FastTrain, a for-profit school in Florida, collected some $35 million in student loans and federal financial aid and used deceptive advertising and pressure tactics to recruit students.
There seems to be a significant disagreement between academic libraries and their own host institutions with regard to an important rule change proposed by the Department of Education. That disagre…
In June, Mount St. Mary’s University received reaffirmation of its accreditation, with strong reviews, from the Middle States Commission on Higher Education.
But after a month of controversy at the Maryland institution, Middle States may be having second thoughts. It has told the university that it must provide answers by March 15 to questions about how “recent developments” may “have implications for continued compliance” with one requirement and four standards that are crucial to being accredited. And the standards in question aren’t minor technical issues, but core requirements on issues such as integrity, admissions and the way faculty members are treated.
The Mount St. Mary’s campus has been in turmoil since word leaked last month through The Mountain Echo, the student newspaper, that President Simon Newman had compared struggling students to bunnies that need to be drowned or killed with a Glock. The metaphor grabbed attention, but educators said the underlying debate was what really mattered.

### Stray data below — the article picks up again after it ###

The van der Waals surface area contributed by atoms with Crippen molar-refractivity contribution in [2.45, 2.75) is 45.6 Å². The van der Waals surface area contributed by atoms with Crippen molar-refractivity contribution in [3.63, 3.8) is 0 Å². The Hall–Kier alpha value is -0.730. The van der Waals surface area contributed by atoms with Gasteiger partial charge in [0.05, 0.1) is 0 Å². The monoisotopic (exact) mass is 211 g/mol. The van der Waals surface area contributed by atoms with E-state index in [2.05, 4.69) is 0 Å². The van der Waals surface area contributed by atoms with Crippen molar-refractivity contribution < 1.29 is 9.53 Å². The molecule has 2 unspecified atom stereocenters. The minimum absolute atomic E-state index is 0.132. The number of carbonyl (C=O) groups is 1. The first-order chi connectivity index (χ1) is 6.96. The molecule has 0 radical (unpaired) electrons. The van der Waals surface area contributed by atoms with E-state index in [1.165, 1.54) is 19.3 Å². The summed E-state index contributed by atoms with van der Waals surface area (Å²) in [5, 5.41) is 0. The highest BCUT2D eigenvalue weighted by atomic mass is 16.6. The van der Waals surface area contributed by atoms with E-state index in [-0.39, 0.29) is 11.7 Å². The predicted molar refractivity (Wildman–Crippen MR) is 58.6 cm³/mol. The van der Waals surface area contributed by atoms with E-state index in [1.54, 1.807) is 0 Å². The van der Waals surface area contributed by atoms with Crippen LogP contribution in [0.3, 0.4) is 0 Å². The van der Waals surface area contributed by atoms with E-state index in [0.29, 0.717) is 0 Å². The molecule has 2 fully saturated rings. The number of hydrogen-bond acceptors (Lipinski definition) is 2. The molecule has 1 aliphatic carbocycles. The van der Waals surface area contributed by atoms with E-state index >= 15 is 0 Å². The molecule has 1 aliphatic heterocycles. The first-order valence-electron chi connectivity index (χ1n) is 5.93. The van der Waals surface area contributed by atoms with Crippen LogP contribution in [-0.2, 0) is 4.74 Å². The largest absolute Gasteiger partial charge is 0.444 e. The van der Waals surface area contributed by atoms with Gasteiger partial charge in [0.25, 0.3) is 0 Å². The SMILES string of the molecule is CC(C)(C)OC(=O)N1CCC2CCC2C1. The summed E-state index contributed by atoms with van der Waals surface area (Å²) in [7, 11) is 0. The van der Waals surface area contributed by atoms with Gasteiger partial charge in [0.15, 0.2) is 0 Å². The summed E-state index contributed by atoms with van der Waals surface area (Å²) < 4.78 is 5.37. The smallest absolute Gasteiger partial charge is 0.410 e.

Newman had proposed to use a survey — on which freshmen would be told there were no wrong answers — to identify those at risk of dropping out and to encourage them to do so in the first weeks of the semester. The idea was to raise the university’s retention rate, since those who leave very early in the semester don’t count in the total enrollment figures. Many professors and some administrators protested the plan, saying that the university has an obligation to try to educate those it admits.
For those just catching up on the controversy, here is an article about the initial report on the now infamous bunnies metaphor, an article on the firing of two faculty members who opposed Newman (and whom he subsequently reinstated), and another piece on growing national outrage. Throughout the furor, many have asked who has the authority to stop what they view as a deeply flawed president who has the backing (at least to date) of his board.
The answer may well be the Middle States accreditor. While Simon can ignore a request by the faculty that he resign (as he appears to be doing), he can’t ignore any subsequent finding from Middle States that some of his actions raise questions about institutional eligibility for accreditation.